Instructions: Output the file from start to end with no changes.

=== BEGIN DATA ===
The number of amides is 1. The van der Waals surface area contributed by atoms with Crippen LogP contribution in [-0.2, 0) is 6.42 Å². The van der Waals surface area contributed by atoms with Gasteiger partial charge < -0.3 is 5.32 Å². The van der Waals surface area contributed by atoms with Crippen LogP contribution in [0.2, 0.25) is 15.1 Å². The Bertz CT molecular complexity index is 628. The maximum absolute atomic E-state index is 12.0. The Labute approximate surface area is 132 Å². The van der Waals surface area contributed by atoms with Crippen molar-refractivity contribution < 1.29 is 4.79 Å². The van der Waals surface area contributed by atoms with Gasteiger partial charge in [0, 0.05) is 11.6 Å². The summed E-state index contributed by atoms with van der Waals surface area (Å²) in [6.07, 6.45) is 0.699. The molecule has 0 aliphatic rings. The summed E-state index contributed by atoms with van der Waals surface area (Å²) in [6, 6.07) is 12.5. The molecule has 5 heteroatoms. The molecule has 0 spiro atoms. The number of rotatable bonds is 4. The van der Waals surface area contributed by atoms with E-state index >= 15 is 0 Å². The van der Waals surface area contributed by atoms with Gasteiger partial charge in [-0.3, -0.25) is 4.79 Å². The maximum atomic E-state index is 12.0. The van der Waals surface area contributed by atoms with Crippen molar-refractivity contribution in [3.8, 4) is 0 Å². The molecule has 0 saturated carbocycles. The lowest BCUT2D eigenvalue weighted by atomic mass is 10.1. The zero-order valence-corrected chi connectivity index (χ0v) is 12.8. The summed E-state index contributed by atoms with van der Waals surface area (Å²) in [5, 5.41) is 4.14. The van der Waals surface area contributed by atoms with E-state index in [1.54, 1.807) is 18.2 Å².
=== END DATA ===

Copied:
The number of amides is 1. The van der Waals surface area contributed by atoms with Crippen LogP contribution in [-0.2, 0) is 6.42 Å². The van der Waals surface area contributed by atoms with Gasteiger partial charge < -0.3 is 5.32 Å². The van der Waals surface area contributed by atoms with Crippen LogP contribution in [0.2, 0.25) is 15.1 Å². The Bertz CT molecular complexity index is 628. The maximum absolute atomic E-state index is 12.0. The Labute approximate surface area is 132 Å². The van der Waals surface area contributed by atoms with Crippen molar-refractivity contribution < 1.29 is 4.79 Å². The van der Waals surface area contributed by atoms with Gasteiger partial charge in [0, 0.05) is 11.6 Å². The summed E-state index contributed by atoms with van der Waals surface area (Å²) in [6.07, 6.45) is 0.699. The molecule has 0 aliphatic rings. The summed E-state index contributed by atoms with van der Waals surface area (Å²) in [6, 6.07) is 12.5. The molecule has 5 heteroatoms. The molecule has 0 spiro atoms. The number of rotatable bonds is 4. The van der Waals surface area contributed by atoms with E-state index >= 15 is 0 Å². The van der Waals surface area contributed by atoms with Gasteiger partial charge in [-0.3, -0.25) is 4.79 Å². The maximum atomic E-state index is 12.0. The van der Waals surface area contributed by atoms with Crippen molar-refractivity contribution in [3.8, 4) is 0 Å². The molecule has 0 saturated carbocycles. The lowest BCUT2D eigenvalue weighted by atomic mass is 10.1. The zero-order valence-corrected chi connectivity index (χ0v) is 12.8. The summed E-state index contributed by atoms with van der Waals surface area (Å²) in [5, 5.41) is 4.14. The van der Waals surface area contributed by atoms with E-state index in [1.54, 1.807) is 18.2 Å².